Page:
t1 = test1;
            else
                t1 = 0;
            if (0 <= test2 && test2 < 100)
                t2 = test2;
            else
                t2 = 0;
    
            if (0 <= finalExam && finalExam < 100)
                f = finalExam;
            else
                f = 0;
        }
    Three problems with this code:
    1) Your actual class fields are not t1, t2 and f, but test1, test2 and finalExam. You have your assignments backward, as I pointed out in your original code.
    2) You should be doing this validation in your individual setter methods, then calling those setter methods from this method.
    Java Code:
    [COLOR="RoyalBlue"]    public void setTest1(int test1) {
            if (test1 >= 0 && test1 <= 100) {
                this.test1 = test1;
            } else {
                this.test1 = 0; // but do you really want to do this?
            }
            doAverage();
        }
    
        // write setTest2 and setFinal the same way
    
        public void setGrades(int t1, int t2, int f) {
            setTest1(t1);
            setTest2(t2);
            setFinal(f);
        }
    [/COLOR]
    3. Get in the habit of using braces even where they are not strictly necessary (as illustrated above). It will save you headaches in the not-very-long run.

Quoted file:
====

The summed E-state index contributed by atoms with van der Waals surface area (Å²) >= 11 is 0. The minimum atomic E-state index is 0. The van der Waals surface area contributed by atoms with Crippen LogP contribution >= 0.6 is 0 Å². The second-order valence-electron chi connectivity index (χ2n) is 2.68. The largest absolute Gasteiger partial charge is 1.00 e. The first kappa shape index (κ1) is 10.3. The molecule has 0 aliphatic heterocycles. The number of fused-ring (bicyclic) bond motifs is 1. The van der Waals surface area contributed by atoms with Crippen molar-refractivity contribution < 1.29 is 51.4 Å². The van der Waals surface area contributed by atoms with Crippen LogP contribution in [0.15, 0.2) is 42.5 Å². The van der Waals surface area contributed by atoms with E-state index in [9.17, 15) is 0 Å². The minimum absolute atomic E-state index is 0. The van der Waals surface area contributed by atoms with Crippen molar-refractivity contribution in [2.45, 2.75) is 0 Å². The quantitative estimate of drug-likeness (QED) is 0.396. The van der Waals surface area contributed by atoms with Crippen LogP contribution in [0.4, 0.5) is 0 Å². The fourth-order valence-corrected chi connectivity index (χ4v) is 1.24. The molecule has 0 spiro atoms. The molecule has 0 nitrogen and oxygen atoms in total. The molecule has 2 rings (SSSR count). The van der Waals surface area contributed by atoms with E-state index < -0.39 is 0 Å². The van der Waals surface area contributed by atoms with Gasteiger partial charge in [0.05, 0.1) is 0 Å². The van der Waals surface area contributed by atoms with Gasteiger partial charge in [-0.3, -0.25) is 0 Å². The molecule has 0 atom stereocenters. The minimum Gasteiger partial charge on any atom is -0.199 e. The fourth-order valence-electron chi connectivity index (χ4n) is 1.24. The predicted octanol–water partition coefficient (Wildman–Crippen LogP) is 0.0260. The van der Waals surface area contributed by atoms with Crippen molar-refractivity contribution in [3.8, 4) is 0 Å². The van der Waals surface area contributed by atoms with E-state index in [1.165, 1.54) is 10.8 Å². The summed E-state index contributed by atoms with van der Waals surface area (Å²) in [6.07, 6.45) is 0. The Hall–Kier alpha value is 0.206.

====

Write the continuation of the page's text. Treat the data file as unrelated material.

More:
-Gary-

  7. #7
    gcalvin is offline Senior Member
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    What does your code look like now? Have you implemented the fixes I discussed? What output is your code generating?

    -Gary-

  8. #8
    gcalvin is offline Senior Member
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    Quote Originally Posted by johnjacob View Post
    here is my program so far can anyone tell me what im doing wrong
    You're doing quite a few things wrong, so take them one at a time and look at them carefully. Don't be in a hurry -- it only makes it take longer.

    Let's start at the beginning. First of all, fix your indentation. Sloppy style leads to sloppy thinking.
    Java Code:
    public class Student
    {
        private String name;
        private int test1, test2, finalExam;
        private double average;
        private int t;
        private int t1, t2;
        private int f;
    What are those last four instance variables -- t, t1, t2 and f -- for? I anticipate the answer "my code won't compile unless I have them there!" to which I answer, if the code won't compile without those instance variables, the code is wrong. Get rid of those instance variables, and fix the code.